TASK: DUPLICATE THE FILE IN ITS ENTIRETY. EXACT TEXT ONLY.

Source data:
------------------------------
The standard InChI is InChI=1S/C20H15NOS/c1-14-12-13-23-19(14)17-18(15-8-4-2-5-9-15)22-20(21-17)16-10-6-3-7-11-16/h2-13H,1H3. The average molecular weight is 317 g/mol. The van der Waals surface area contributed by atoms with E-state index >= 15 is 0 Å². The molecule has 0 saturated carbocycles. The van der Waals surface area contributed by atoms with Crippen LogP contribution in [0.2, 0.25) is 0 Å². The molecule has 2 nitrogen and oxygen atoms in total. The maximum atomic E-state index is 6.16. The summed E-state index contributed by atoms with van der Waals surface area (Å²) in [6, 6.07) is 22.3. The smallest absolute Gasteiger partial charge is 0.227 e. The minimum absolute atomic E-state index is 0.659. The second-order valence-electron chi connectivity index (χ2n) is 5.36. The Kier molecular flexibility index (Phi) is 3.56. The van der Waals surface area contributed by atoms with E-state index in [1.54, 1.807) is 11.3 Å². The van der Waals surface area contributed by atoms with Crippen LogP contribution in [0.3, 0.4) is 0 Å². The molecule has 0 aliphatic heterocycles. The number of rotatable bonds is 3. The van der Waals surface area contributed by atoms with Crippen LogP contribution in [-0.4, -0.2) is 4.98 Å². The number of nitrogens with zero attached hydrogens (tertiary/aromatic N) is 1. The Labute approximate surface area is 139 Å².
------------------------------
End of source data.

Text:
The standard InChI is InChI=1S/C20H15NOS/c1-14-12-13-23-19(14)17-18(15-8-4-2-5-9-15)22-20(21-17)16-10-6-3-7-11-16/h2-13H,1H3. The average molecular weight is 317 g/mol. The van der Waals surface area contributed by atoms with E-state index >= 15 is 0 Å². The molecule has 0 saturated carbocycles. The van der Waals surface area contributed by atoms with Crippen LogP contribution in [0.2, 0.25) is 0 Å². The molecule has 2 nitrogen and oxygen atoms in total. The maximum atomic E-state index is 6.16. The summed E-state index contributed by atoms with van der Waals surface area (Å²) in [6, 6.07) is 22.3. The smallest absolute Gasteiger partial charge is 0.227 e. The minimum absolute atomic E-state index is 0.659. The second-order valence-electron chi connectivity index (χ2n) is 5.36. The Kier molecular flexibility index (Phi) is 3.56. The van der Waals surface area contributed by atoms with E-state index in [1.54, 1.807) is 11.3 Å². The van der Waals surface area contributed by atoms with Crippen LogP contribution in [0.3, 0.4) is 0 Å². The molecule has 0 aliphatic heterocycles. The number of rotatable bonds is 3. The van der Waals surface area contributed by atoms with Crippen LogP contribution in [-0.4, -0.2) is 4.98 Å². The number of nitrogens with zero attached hydrogens (tertiary/aromatic N) is 1. The Labute approximate surface area is 139 Å².